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Lavish loo makers in Norfolk: The Remarkable Toilet Company

PUBLISHED: 14:07 21 September 2017 | UPDATED: 15:29 21 September 2017

Kerry Allnutt and Mark Guest pictured with some of their toilets (photo: Antony Kelly)

Kerry Allnutt and Mark Guest pictured with some of their toilets (photo: Antony Kelly)

Archant Norfolk 2017

An unusual collection inspired a far from bog-standard business

Some of the flush-pulls (photo: Antony Kelly) Some of the flush-pulls (photo: Antony Kelly)

Mark Guest grew up in a council house with just an outside toilet. Today he and his partner Kelly Allnutt (childhood bathroom inside, but avocado-coloured) have a collection of beautiful flower-painted Victorian loos, live in a home with seven (plumbed-in) toilets, and run a business creating and selling quirky lavs around the world.

The unusual family business began with Mark’s toilet collection.

“I began collecting old toilets about 15 years ago,” he said. “I was interested in ornate and decorative things and saw these beautiful old toilets.”

He was working as a management consultant but his real passion was in restoring old houses and as he visited auctions to source items, he developed a new appreciation of the humble toilet.

The Remarkable Toilet Company (photo: Antony Kelly) The Remarkable Toilet Company (photo: Antony Kelly)

Today his collection sits alongside examples of the brand new loos they have inspired.

There are Victorian porcelain pans, festooned with foliage and flowers, and given names such as ‘deluge;’ there are art deco designs, and modernist models from the 1930s; there are also antique sinks and basins, ornate brass flush pulls and toilet roll holders and serpent-shaped taps. The collection became the inspiration for a new range of replica bathroom furnishings, and a new business for Mark and Kelly, called The Remarkable Toilet Company.

The 21st century replicas are of some of the loveliest lavs. There are also toilets and cisterns gleaming in matching metallics plus a collection of new loos made in Mexico and painted with pictures of vibrant lilies climbing up the pedestals, pans, seats and cisterns, or desert scenes including cacti and birds beneath a baking sun. Inside the house are more replicas, lurking in cabinets, chairs and chests. A toilet is concealed beneath a Gothic-style wooden throne, and within a military-style mahogany ‘thunderbox,’ part of a made-to-measure range created by expert woodworkers.

For the past couple of years Mark and Kelly, who have children aged five and two, have been perfecting the reproduction of their toilets so that they will fit modern plumbing and withstand 21st century cleaning fluids and methods. They had to find kilns big enough to fire entire toilet pans, source dyes and glazes which retain their colour at high temperatures and develop manufacturing methods which would not shatter the toilets. “There’s a lot of science in it,” said Mark. Kelly, who used to run her own public relations business, said: “It’s like being on The Apprentice every day!” Five-year-old Oskar is also helping spread the word about the new business, telling classmates at the local school that his dad is a toilet cleaner.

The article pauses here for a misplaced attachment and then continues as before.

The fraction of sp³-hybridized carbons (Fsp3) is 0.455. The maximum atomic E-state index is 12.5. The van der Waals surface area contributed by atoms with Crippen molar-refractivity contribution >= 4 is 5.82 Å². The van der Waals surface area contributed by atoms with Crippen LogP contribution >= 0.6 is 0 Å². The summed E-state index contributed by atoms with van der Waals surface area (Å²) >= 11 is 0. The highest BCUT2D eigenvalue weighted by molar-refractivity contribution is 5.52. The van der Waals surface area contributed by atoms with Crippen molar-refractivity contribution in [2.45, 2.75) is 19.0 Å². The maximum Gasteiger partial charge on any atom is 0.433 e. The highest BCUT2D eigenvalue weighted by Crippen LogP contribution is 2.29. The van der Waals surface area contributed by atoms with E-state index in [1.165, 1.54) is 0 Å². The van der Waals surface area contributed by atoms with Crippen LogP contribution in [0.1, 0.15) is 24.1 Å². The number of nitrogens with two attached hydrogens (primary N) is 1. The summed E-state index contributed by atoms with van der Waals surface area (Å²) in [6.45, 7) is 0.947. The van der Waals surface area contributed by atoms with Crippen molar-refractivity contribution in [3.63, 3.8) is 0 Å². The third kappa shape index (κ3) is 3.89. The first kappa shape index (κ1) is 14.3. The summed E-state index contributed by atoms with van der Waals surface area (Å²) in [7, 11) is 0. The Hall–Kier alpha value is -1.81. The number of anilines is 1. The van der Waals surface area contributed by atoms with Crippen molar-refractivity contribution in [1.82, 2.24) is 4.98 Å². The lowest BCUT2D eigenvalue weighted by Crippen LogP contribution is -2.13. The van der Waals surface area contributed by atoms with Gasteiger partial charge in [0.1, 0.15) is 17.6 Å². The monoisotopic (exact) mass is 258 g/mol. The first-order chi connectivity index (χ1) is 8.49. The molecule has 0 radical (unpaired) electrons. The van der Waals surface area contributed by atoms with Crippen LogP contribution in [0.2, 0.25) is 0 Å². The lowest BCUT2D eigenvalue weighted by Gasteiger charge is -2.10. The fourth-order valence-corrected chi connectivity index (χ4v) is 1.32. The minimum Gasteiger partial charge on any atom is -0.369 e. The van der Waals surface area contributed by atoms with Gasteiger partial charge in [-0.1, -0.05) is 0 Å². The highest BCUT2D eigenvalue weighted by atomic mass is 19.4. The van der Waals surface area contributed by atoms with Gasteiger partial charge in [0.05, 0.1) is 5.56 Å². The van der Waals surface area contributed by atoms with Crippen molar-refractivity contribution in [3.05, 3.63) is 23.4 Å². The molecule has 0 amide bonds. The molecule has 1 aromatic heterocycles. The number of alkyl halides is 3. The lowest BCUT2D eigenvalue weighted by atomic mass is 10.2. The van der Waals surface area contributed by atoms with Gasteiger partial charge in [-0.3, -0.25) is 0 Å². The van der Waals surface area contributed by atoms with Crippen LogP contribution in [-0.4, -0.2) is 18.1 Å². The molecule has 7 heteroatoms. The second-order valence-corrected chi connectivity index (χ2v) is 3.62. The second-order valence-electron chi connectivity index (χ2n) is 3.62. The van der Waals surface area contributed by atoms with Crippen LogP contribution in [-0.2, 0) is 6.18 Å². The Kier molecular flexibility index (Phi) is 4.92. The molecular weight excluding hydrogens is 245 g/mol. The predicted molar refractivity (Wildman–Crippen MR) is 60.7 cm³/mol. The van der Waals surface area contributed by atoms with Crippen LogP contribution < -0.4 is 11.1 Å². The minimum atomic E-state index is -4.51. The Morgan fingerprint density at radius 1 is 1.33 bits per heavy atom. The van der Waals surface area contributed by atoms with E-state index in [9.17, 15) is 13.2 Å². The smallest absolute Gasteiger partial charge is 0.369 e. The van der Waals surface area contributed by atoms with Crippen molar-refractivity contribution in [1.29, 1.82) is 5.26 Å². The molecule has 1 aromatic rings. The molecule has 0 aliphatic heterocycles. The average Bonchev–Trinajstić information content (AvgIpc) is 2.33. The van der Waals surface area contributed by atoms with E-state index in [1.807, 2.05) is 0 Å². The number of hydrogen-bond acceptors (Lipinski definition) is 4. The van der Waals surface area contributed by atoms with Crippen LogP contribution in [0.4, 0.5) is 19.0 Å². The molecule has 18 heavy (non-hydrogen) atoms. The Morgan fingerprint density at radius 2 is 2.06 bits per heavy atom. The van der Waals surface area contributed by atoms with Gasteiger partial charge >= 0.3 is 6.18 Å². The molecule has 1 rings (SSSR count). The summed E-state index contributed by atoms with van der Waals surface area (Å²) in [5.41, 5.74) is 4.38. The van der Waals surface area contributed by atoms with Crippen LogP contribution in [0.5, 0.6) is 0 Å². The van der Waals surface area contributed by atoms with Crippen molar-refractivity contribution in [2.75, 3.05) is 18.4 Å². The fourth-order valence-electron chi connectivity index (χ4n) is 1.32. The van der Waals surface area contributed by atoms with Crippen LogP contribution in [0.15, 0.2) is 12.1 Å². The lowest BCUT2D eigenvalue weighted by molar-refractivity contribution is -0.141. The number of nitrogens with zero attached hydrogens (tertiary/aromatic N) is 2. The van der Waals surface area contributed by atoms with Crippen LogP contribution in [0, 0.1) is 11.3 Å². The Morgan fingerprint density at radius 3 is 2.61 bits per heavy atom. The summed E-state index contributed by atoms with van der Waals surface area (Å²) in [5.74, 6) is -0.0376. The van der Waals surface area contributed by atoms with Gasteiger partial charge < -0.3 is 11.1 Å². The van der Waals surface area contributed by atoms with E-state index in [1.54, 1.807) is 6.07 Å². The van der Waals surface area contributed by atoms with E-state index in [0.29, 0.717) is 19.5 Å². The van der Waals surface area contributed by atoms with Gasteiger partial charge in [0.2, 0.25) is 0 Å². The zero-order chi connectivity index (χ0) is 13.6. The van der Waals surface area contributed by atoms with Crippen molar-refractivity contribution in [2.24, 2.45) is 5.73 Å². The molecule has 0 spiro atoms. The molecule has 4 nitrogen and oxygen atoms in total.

The Remarkable Toilet Company (photo: Antony Kelly) The Remarkable Toilet Company (photo: Antony Kelly)

The toilets of the Remarkable Toilet Company are becoming talking points in homes and businesses across the country and as far afield as continental Europe, Iceland and New Zealand. “It’s affordable luxury,” said Mark. “People send us pictures of their toilets after they’ve been installed!”

A restaurant in Southend has put in seven of their golden toilets and the most popular designs so far are the Victorian Floral (Mark’s favourite) and the Metropolis (Kelly’s favourite.)

Kelly said that it was Queen Victoria who popularised the idea of having a toilet in a private room, and thousands followed her lead to the loo. Toilets were installed in homes not just around the country, but across the globe. “When I started collecting you used to be able to find Victorian toilets and cisterns in skips,” said Mark. Today antique toilets are more likely to be fetching good prices in auctions.

Prices for their own replica toilets, from bog standard to lavatory lavish, range from £250 to £2,800.

An ornate tap (photo: Antony Kelly) An ornate tap (photo: Antony Kelly)

The Remarkable Toilet Company, Wood Dalling Hall, near Reepham, and online at www.beautifultoilets.com

Showroom is open by appointment.

Hall flush with history

Mark and Kelly, rent Wood Dalling Hall, near Reepham. They fell in love with the history and architecture of the house, which dates back to 1582. In the 20th century it was used as a Muslim retreat and then a pub and restaurant before being converted back into a private home. The couple love attending local auctions and regularly loan out some of their finds, furniture and furnishings for television and film sets.

Loos to choose in Norfolk

Norwich Castle has four-berth Norman toilets tucked within its thick outer walls, and helpfully sited so that doing one’s business did not need to interrupt any other business, and waste matter was conveniently expelled to ditches below.

Holkham Hall. Communal toilets were still the height of sophistication when Holkham Hall was built seven centuries later. It had double toilets installed just off the main dining hall.

The Wee House, Sheringham, is a beautiful sea-front bed and breakfast, convenient for the beach and town, converted from the town’s former public conveniences.

A disused 98-year-old urinal in Norwich is a listed building. The oldest prefabricated concrete urinal in the UK stands on St Crispin’s Road, now part of the inner ring road.

At Weybourne Station, near Sheringham, the reconstructed and restored Edwardian toilets won an award from the National Railway Association.


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